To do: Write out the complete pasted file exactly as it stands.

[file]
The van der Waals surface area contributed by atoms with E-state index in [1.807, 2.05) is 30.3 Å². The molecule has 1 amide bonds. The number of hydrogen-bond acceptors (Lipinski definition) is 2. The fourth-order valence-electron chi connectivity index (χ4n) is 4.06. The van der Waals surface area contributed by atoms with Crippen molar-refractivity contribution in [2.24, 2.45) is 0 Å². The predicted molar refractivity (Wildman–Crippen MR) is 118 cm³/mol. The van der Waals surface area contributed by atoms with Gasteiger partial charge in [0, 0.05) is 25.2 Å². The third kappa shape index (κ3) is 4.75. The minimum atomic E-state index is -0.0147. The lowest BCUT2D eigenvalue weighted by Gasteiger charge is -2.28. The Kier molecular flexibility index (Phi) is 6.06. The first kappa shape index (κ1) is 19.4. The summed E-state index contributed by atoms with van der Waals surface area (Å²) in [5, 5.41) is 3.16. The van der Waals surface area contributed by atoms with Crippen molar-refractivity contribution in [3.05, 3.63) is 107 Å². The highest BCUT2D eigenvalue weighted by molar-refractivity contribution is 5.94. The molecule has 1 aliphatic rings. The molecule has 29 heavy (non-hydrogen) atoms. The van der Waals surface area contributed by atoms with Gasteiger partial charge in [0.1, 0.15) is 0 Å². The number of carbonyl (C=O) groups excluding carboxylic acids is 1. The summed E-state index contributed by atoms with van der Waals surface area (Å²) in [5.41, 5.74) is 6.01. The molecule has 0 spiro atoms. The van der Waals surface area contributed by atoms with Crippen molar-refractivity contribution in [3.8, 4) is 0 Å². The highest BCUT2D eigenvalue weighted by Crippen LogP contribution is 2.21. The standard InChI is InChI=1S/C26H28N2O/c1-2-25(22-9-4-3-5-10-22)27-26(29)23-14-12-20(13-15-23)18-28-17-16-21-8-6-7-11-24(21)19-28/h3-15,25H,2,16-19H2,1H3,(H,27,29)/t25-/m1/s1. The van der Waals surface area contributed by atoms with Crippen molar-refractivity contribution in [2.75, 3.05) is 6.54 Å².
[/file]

The van der Waals surface area contributed by atoms with E-state index in [1.807, 2.05) is 30.3 Å². The molecule has 1 amide bonds. The number of hydrogen-bond acceptors (Lipinski definition) is 2. The fourth-order valence-electron chi connectivity index (χ4n) is 4.06. The van der Waals surface area contributed by atoms with Crippen molar-refractivity contribution in [2.24, 2.45) is 0 Å². The predicted molar refractivity (Wildman–Crippen MR) is 118 cm³/mol. The van der Waals surface area contributed by atoms with Gasteiger partial charge in [0, 0.05) is 25.2 Å². The third kappa shape index (κ3) is 4.75. The minimum atomic E-state index is -0.0147. The lowest BCUT2D eigenvalue weighted by Gasteiger charge is -2.28. The Kier molecular flexibility index (Phi) is 6.06. The first kappa shape index (κ1) is 19.4. The summed E-state index contributed by atoms with van der Waals surface area (Å²) in [5, 5.41) is 3.16. The van der Waals surface area contributed by atoms with Crippen molar-refractivity contribution in [3.05, 3.63) is 107 Å². The highest BCUT2D eigenvalue weighted by molar-refractivity contribution is 5.94. The molecule has 1 aliphatic rings. The molecule has 29 heavy (non-hydrogen) atoms. The van der Waals surface area contributed by atoms with Gasteiger partial charge in [0.1, 0.15) is 0 Å². The number of carbonyl (C=O) groups excluding carboxylic acids is 1. The summed E-state index contributed by atoms with van der Waals surface area (Å²) in [5.41, 5.74) is 6.01. The molecule has 0 spiro atoms. The van der Waals surface area contributed by atoms with Crippen molar-refractivity contribution in [3.8, 4) is 0 Å². The highest BCUT2D eigenvalue weighted by Crippen LogP contribution is 2.21. The standard InChI is InChI=1S/C26H28N2O/c1-2-25(22-9-4-3-5-10-22)27-26(29)23-14-12-20(13-15-23)18-28-17-16-21-8-6-7-11-24(21)19-28/h3-15,25H,2,16-19H2,1H3,(H,27,29)/t25-/m1/s1. The van der Waals surface area contributed by atoms with Crippen molar-refractivity contribution in [2.75, 3.05) is 6.54 Å².